Knative depends on Istio. If your cloud platform offers a managed Istio installation, we recommend installing Istio that way, unless you need the ability to customize your installation.

If you prefer to install Istio manually, if your cloud provider doesn’t offer a managed Istio installation, or if you’re installing Knative locally using Minkube or similar, see the Installing Istio for Knative guide.

You must install Istio on your Kubernetes cluster before continuing with these instructions to install Knative.

Installing Knative

The following commands install all available Knative components. To customize your Knative installation, see Performing a Custom Knative Installation.

  1. If you are upgrading from Knative 0.3.x: Update your domain and static IP address to be associated with the LoadBalancer istio-ingressgateway instead of knative-ingressgateway. Then run the following to clean up leftover resources:
   kubectl delete svc knative-ingressgateway -n istio-system
   kubectl delete deploy knative-ingressgateway -n istio-system

If you have the Knative Eventing Sources component installed, you will also need to delete the following resource before upgrading:

   kubectl delete statefulset/controller-manager -n knative-sources

While the deletion of this resource during the upgrade process will not prevent modifications to Eventing Source resources, those changes will not be completed until the upgrade process finishes.

  1. To install Knative, first install the CRDs by running the kubectl apply command once with the --selector flag. This prevents race conditions during the install, which cause intermittent errors:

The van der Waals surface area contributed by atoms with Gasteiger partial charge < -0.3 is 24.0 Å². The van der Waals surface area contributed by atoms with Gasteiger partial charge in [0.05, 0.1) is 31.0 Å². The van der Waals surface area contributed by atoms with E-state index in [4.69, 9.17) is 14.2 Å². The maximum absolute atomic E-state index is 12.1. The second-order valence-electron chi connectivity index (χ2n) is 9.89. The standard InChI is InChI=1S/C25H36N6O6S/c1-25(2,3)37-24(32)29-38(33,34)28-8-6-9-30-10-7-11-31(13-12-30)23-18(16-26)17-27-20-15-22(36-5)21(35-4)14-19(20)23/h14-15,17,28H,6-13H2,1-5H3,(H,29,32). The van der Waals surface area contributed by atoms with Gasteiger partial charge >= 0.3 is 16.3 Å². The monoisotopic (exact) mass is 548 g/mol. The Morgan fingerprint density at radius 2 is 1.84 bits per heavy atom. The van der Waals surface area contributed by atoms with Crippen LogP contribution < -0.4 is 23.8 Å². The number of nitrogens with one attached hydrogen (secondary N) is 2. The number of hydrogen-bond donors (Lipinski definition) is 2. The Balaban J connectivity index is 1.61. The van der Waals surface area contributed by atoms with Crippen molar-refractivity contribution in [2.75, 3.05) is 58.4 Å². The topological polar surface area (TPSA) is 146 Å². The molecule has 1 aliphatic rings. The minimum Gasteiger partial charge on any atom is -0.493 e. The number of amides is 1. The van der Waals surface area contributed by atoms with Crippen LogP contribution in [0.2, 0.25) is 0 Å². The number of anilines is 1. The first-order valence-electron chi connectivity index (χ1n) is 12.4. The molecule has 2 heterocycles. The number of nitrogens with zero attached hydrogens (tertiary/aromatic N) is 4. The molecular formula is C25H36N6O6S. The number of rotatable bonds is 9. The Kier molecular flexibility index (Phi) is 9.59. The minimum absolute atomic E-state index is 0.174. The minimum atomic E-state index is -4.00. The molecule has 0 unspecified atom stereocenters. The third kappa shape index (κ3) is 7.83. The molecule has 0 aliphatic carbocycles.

kubectl apply --selector \
   --filename \
   --filename \
   --filename \
   --filename \
   --filename \
  1. To complete the install of Knative and its dependencies, run the kubectl apply command again, this time without the --selector flag, to complete the install of Knative and its dependencies:
   kubectl apply --filename --selector!=cert-manager \
   --filename \
   --filename \
   --filename \
   --filename \

Notes: - By default, the Knative Serving component installation (serving.yaml) includes a controller for enabling automatic TLS certificate provisioning. If you do intend on immediately enabling auto certificates in Knative, you can remove the --selector!=cert-manager statement to install the controller. Otherwise, you can choose to install the auto certificates feature and controller at a later time.

  • For the v0.4.0 release and newer, the clusterrole.yaml file is required to enable the Build and Serving components to interact with each other.
  1. Monitor the Knative components until all of the components show a STATUS of Running: bash kubectl get pods --namespace knative-serving kubectl get pods --namespace knative-build kubectl get pods --namespace knative-eventing kubectl get pods --namespace knative-sources kubectl get pods --namespace knative-monitoring

What’s next

Now that your cluster has Knative installed, you can see what Knative has to offer.

To deploy your first app with Knative, follow the step-by-step Getting Started with Knative App Deployment guide.

To get started with Knative Eventing, pick one of the Eventing Samples to walk through.

To get started with Knative Build, read the Build README, then choose a sample to walk through.

Cleaning up

Running a cluster costs money, so you might want to delete the cluster when you’re done if you’re not using it. Deleting the cluster will also remove Knative, Istio, and any apps you’ve deployed.

To delete the cluster, enter the following command:

az aks delete --resource-group $RESOURCE_GROUP --name $CLUSTER_NAME --yes --no-wait